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The Democratic Strategist

Political Strategy for a Permanent Democratic Majority

The Final Word on “Bitter-Gate”

I’d be remiss in failing to end this week of political commentary without mentioning Jonathan Chait’s fine and definitive smackdown on Republican arguments (especially those expressed by self-styled-ultra-elitist George Will) that Barack Obama or Democrats generally don’t respect the cultural views of white working-class voters:

To urge the white working class to vote on the basis of economic policy is itself considered an act of elitism. When Obama and other liberals reproach blue-collar whites for voting their values over their wallet, argues Will, they are accusing those workers of “false consciousness.” A Wall Street Journal editorial took umbrage that Obama “diminishes the convictions of those voters who care more about the right to bear arms, or faith in God, than they do about the AFL-CIO’s agenda.”
But nobody’s challenging the validity of caring more about your religion, or even your right to hunt, than your income. The objection is whether it makes sense to vote on that basis. There are, after all, stark differences between the two parties on economic matters. Republicans do want to make working-class voters pay a higher proportion of the tax burden, restrain popular social programs, erode the value of the minimum wage, and so on.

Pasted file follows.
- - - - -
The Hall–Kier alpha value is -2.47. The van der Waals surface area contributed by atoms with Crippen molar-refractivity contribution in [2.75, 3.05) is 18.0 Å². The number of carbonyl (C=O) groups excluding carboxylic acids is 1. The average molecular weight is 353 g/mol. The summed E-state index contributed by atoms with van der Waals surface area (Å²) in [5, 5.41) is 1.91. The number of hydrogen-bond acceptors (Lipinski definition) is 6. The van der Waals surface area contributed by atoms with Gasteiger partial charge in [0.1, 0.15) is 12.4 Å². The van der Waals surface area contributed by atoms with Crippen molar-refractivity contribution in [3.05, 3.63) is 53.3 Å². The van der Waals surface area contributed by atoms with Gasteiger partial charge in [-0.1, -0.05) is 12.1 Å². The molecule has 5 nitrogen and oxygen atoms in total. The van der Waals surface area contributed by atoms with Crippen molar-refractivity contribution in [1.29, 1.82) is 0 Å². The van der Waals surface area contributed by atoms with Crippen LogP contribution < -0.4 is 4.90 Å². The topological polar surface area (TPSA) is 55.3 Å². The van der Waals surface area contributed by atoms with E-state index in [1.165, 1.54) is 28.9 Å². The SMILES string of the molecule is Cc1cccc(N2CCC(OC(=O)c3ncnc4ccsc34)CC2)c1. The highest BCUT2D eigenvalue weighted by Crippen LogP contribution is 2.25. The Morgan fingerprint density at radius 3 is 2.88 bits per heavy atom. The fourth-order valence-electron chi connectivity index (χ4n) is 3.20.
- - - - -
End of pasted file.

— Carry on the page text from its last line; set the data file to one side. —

Democrats, on the other hand, have no plans to keep anybody from attending church or hunting. A few years ago, their gun-control agenda revolved around issues like safety locks, banning assault weapons, and other restrictions carefully designed to have virtually no impact on hunters or average gun owners. Now Democrats have abandoned even those meager steps. The GOP’s appeal on those “issues” rests on cultural pandering rather than any concrete legislative program.

It’s much the same point I tried to make earlier this week: it’s bad to dismiss non-economic voter concerns as irrelevant. It’s far worse to dismiss economic concerns, which by and large do have a direct connection with public policy, unlike religion and gun ownership.
The idea that Democrats as compared to Republicans are the “elitists” when it comes to working-class concerns is just laughable–particularly when the supposed anti-elitists are folks like American Tory George Will or the editors of The Wall Street Journal.

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